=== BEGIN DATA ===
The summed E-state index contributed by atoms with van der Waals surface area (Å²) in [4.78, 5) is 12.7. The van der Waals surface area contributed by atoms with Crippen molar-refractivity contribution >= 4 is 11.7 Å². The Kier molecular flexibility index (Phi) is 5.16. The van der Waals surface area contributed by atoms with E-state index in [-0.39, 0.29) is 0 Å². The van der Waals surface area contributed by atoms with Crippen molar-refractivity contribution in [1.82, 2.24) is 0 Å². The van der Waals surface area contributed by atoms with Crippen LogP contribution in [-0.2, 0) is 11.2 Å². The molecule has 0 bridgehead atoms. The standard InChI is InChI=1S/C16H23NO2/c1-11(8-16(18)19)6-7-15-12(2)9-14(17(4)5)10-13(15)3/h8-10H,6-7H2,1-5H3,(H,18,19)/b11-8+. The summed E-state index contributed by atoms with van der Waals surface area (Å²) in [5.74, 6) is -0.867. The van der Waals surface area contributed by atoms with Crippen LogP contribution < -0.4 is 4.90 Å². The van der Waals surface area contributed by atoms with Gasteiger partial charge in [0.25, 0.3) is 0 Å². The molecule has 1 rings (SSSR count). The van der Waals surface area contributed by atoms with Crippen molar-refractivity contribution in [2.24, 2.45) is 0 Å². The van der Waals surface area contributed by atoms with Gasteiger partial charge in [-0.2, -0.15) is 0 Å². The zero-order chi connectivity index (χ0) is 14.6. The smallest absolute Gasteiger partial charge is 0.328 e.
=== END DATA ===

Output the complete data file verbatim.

The summed E-state index contributed by atoms with van der Waals surface area (Å²) in [4.78, 5) is 12.7. The van der Waals surface area contributed by atoms with Crippen molar-refractivity contribution >= 4 is 11.7 Å². The Kier molecular flexibility index (Phi) is 5.16. The van der Waals surface area contributed by atoms with E-state index in [-0.39, 0.29) is 0 Å². The van der Waals surface area contributed by atoms with Crippen molar-refractivity contribution in [1.82, 2.24) is 0 Å². The van der Waals surface area contributed by atoms with Crippen LogP contribution in [-0.2, 0) is 11.2 Å². The molecule has 0 bridgehead atoms. The standard InChI is InChI=1S/C16H23NO2/c1-11(8-16(18)19)6-7-15-12(2)9-14(17(4)5)10-13(15)3/h8-10H,6-7H2,1-5H3,(H,18,19)/b11-8+. The summed E-state index contributed by atoms with van der Waals surface area (Å²) in [5.74, 6) is -0.867. The van der Waals surface area contributed by atoms with Crippen LogP contribution < -0.4 is 4.90 Å². The van der Waals surface area contributed by atoms with Gasteiger partial charge in [0.25, 0.3) is 0 Å². The molecule has 1 rings (SSSR count). The van der Waals surface area contributed by atoms with Crippen molar-refractivity contribution in [2.24, 2.45) is 0 Å². The van der Waals surface area contributed by atoms with Gasteiger partial charge in [-0.2, -0.15) is 0 Å². The zero-order chi connectivity index (χ0) is 14.6. The smallest absolute Gasteiger partial charge is 0.328 e.